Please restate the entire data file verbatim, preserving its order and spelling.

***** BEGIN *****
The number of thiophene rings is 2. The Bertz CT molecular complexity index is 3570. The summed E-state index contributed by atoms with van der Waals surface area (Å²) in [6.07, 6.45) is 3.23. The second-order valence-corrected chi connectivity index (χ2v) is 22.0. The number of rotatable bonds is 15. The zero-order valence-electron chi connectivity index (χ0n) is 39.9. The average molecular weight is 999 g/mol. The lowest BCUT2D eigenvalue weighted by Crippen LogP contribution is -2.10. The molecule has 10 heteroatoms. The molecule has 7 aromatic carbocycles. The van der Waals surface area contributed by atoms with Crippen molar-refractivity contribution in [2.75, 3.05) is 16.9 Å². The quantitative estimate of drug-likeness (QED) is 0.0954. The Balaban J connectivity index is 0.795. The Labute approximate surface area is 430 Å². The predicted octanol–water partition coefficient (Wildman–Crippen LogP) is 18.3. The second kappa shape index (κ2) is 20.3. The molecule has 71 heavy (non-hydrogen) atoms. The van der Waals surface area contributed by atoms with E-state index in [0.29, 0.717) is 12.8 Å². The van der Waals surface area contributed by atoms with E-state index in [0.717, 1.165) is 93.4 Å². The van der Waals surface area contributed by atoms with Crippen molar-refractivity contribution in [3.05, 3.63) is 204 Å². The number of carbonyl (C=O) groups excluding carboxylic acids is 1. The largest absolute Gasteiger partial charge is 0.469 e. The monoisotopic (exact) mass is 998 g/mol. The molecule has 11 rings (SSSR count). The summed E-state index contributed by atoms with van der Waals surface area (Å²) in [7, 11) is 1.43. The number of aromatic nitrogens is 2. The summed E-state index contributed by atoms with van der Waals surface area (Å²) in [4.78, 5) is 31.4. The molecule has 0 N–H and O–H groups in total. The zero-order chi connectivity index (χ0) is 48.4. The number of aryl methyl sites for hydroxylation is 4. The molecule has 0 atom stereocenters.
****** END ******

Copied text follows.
The number of thiophene rings is 2. The Bertz CT molecular complexity index is 3570. The summed E-state index contributed by atoms with van der Waals surface area (Å²) in [6.07, 6.45) is 3.23. The second-order valence-corrected chi connectivity index (χ2v) is 22.0. The number of rotatable bonds is 15. The zero-order valence-electron chi connectivity index (χ0n) is 39.9. The average molecular weight is 999 g/mol. The lowest BCUT2D eigenvalue weighted by Crippen LogP contribution is -2.10. The molecule has 10 heteroatoms. The molecule has 7 aromatic carbocycles. The van der Waals surface area contributed by atoms with Crippen molar-refractivity contribution in [2.75, 3.05) is 16.9 Å². The quantitative estimate of drug-likeness (QED) is 0.0954. The Balaban J connectivity index is 0.795. The Labute approximate surface area is 430 Å². The predicted octanol–water partition coefficient (Wildman–Crippen LogP) is 18.3. The second kappa shape index (κ2) is 20.3. The molecule has 71 heavy (non-hydrogen) atoms. The van der Waals surface area contributed by atoms with E-state index in [0.29, 0.717) is 12.8 Å². The van der Waals surface area contributed by atoms with E-state index in [0.717, 1.165) is 93.4 Å². The van der Waals surface area contributed by atoms with Crippen molar-refractivity contribution in [3.05, 3.63) is 204 Å². The number of carbonyl (C=O) groups excluding carboxylic acids is 1. The largest absolute Gasteiger partial charge is 0.469 e. The monoisotopic (exact) mass is 998 g/mol. The molecule has 11 rings (SSSR count). The summed E-state index contributed by atoms with van der Waals surface area (Å²) in [7, 11) is 1.43. The number of aromatic nitrogens is 2. The summed E-state index contributed by atoms with van der Waals surface area (Å²) in [4.78, 5) is 31.4. The molecule has 0 N–H and O–H groups in total. The zero-order chi connectivity index (χ0) is 48.4. The number of aryl methyl sites for hydroxylation is 4. The molecule has 0 atom stereocenters.